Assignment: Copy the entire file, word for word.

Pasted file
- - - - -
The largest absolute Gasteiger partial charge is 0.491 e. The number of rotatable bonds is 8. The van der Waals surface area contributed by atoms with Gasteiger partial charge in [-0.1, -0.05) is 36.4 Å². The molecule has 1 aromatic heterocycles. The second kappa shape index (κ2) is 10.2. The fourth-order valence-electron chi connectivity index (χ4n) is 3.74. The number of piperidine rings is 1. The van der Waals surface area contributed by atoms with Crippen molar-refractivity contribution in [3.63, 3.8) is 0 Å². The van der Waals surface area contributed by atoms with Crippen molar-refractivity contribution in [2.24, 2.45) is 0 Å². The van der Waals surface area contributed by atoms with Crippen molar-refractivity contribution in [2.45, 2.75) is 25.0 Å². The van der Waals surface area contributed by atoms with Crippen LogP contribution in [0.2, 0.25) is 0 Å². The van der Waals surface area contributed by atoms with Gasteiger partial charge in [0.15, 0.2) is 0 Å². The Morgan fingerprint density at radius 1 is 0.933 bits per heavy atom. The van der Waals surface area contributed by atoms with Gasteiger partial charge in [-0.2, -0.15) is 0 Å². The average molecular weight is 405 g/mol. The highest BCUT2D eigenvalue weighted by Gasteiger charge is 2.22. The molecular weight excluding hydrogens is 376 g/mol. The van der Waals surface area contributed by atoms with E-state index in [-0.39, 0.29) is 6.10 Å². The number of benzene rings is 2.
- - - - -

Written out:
The largest absolute Gasteiger partial charge is 0.491 e. The number of rotatable bonds is 8. The van der Waals surface area contributed by atoms with Gasteiger partial charge in [-0.1, -0.05) is 36.4 Å². The molecule has 1 aromatic heterocycles. The second kappa shape index (κ2) is 10.2. The fourth-order valence-electron chi connectivity index (χ4n) is 3.74. The number of piperidine rings is 1. The van der Waals surface area contributed by atoms with Crippen molar-refractivity contribution in [3.63, 3.8) is 0 Å². The van der Waals surface area contributed by atoms with Crippen molar-refractivity contribution in [2.24, 2.45) is 0 Å². The van der Waals surface area contributed by atoms with Crippen molar-refractivity contribution in [2.45, 2.75) is 25.0 Å². The van der Waals surface area contributed by atoms with Crippen LogP contribution in [0.2, 0.25) is 0 Å². The van der Waals surface area contributed by atoms with Gasteiger partial charge in [0.15, 0.2) is 0 Å². The Morgan fingerprint density at radius 1 is 0.933 bits per heavy atom. The van der Waals surface area contributed by atoms with Gasteiger partial charge in [-0.2, -0.15) is 0 Å². The average molecular weight is 405 g/mol. The highest BCUT2D eigenvalue weighted by Gasteiger charge is 2.22. The molecular weight excluding hydrogens is 376 g/mol. The van der Waals surface area contributed by atoms with E-state index in [-0.39, 0.29) is 6.10 Å². The number of benzene rings is 2.